A student expectation is directly related to the knowledge and skills statement, is more specific about how students demonstrate their learning, and always begins with a verb. Student expectations are further broken down into their component parts, often referred to as “breakouts.”
A knowledge and skills statement is a broad statement of what students must know and be able to do. It generally begins with a learning strand and ends with the phrase “The student is expected to:” Knowledge and skills statements always include related student expectations.
Use a rubric to monitor students’ progress. This SE should be assessed both while students are dictating or composing writing and after students have completed their work.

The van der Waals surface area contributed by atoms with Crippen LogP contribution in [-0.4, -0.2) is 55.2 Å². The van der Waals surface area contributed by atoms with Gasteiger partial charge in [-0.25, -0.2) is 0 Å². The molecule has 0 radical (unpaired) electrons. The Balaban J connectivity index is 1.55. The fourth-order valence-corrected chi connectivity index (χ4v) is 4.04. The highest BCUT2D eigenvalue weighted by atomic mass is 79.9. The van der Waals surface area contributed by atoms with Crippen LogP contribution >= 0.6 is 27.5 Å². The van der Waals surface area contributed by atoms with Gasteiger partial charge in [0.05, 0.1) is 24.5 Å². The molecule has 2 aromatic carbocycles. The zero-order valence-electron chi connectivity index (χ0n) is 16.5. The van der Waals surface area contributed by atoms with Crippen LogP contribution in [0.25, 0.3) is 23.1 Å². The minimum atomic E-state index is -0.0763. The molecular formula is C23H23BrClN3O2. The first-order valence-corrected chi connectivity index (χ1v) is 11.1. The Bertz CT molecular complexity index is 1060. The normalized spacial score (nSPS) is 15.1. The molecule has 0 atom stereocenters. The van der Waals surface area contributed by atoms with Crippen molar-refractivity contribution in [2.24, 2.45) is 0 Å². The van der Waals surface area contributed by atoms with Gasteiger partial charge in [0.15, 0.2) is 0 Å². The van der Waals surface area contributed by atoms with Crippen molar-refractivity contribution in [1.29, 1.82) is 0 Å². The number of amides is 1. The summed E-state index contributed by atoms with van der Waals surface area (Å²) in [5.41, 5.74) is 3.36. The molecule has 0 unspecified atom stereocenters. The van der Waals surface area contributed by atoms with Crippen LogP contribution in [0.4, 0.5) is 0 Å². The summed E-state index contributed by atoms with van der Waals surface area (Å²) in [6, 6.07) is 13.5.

Graham, S., Bollinger, A., Booth Olson, C., D’Aoust, C., MacArthur, C., McCutchen, D., & Olinghouse, N. (2012). Teaching elementary school students to be effective writers: A practice guide (NCEE 2012–4058). Washington, DC: National Center for Education Evaluation and Regional Assistance, Institute of Education Sciences, U.S. Department of Education. Retrieved from https://ies.ed.gov/ncee/wwc/Docs/PracticeGuide/writing_pg_062612.pdf.
Summary: The four recommendations in the What Works Clearinghouse practice guide, "Teaching Elementary School Students to Be Effective Writers," encourage teachers to help students use writing flexibly and effectively in communicating their ideas.